"[We're] responsible for delivering electricity and natural gas to our customers, [but] as part of the deregulation across the state a little more than a decade ago, we had to sell all of our generation," Nilsen explained. "So, for people who know about Ginna, it used to be a power plant that was RG&E's, but it's not ours anymore. We own some small hydro plants here in Rochester, but other than that, we're a delivery-only company."
Nilsen said some customers have switched to other electricity or natural gas providers for supply, creating some confusion in the billing process.
"We purchase supply on behalf of our customers only if they don't go with another supplier, which they can, but it all gets presented on the RG&E bill, so you don't have to worry about paying us and paying someone else," she explained. "Because it's all on the RG&E bill, people think it's all us, but it's not."
During our interview, I asked — why is this a three-year plan?
"Our original proposal was a 20 percent increase over one year, which also meant we weren't able to really plan out an investment. With three years of this rate plan, it's less of an increase," Nilsen said.
She explained it's not all gas and electricity — trees and fallen limbs account for over half of power outages, and just as RG&E has been around for a long time, so has its infrastructure.
"We have underground circuits in wood conduit that are over 100 years old," Nilsen said. "We need to be able to maintain the equipment where it’s maintained, but when it’s really at its end of life, we need to be able to replace it, and those are the investments we have."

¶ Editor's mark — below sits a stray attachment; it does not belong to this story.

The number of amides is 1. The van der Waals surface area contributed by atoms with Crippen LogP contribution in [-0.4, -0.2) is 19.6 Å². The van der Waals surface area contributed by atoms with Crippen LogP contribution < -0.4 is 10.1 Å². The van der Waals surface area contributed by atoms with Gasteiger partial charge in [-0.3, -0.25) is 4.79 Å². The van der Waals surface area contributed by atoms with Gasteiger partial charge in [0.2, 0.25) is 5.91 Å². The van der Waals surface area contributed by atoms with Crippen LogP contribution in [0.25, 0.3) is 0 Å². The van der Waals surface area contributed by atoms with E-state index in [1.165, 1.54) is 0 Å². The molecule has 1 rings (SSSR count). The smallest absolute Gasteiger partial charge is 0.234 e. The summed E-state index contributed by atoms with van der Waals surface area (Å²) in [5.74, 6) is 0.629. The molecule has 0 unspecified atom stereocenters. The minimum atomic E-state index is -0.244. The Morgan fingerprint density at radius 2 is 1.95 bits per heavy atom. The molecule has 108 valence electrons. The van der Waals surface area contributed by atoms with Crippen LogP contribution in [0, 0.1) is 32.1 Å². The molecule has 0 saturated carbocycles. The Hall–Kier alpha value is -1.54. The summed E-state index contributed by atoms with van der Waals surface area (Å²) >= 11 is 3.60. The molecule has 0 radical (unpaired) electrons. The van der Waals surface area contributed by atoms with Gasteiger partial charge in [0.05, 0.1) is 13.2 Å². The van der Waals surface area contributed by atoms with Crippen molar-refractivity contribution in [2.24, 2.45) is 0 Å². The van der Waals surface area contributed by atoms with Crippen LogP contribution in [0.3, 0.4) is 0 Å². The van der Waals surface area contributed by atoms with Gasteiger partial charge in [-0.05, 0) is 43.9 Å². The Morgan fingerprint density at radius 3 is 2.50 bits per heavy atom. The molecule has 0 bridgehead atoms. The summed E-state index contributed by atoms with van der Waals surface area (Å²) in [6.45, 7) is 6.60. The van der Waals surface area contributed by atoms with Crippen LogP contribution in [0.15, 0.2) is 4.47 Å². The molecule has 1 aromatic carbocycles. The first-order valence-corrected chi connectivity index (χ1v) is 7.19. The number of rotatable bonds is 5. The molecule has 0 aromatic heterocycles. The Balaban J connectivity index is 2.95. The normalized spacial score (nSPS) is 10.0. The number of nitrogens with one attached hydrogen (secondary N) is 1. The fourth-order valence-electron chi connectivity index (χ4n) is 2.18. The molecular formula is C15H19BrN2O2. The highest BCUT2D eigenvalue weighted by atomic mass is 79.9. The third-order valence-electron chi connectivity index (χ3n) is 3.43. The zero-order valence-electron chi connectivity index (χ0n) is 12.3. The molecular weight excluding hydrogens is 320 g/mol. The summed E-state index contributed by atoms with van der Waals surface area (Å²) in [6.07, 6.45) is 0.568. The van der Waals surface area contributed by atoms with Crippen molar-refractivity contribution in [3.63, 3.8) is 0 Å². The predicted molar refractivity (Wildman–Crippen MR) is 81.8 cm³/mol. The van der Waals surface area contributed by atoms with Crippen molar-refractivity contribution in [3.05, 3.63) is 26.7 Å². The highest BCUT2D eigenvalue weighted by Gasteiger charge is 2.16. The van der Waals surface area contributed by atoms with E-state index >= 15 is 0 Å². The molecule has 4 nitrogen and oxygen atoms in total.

Those improvements will not only come to homes, but also different buildings and businesses in Rochester.
"We have plans across all of our service area to upgrade circuits, improve resiliency, and also to partner with a lot of our municipalities," she said. "For instance, the ROC the Riverway, we have a million dollars to help accomplish some of the city’s goals to really make the riverway a fascinating and fabulous place to be."
So, what will the future bring?
"We'll see what happens after we get through this joint proposal — it all will depend on what gets accepted, and then also on what the demands are of our customers, regulators, and the state," Nilsen stated. "We always take any rate increase very seriously. We want to avoid it, and we want to minimize that impact for our customers. So, I can’t quite say what’s going to happen in the next six years, but we need to be on the right path over the next three years to be sure we can make the investments in our communities and continue."
The shift away from natural gas
Planning for the future. It’s a big part of the rate hike and it goes beyond the actual cost and delivery of gas and electricity.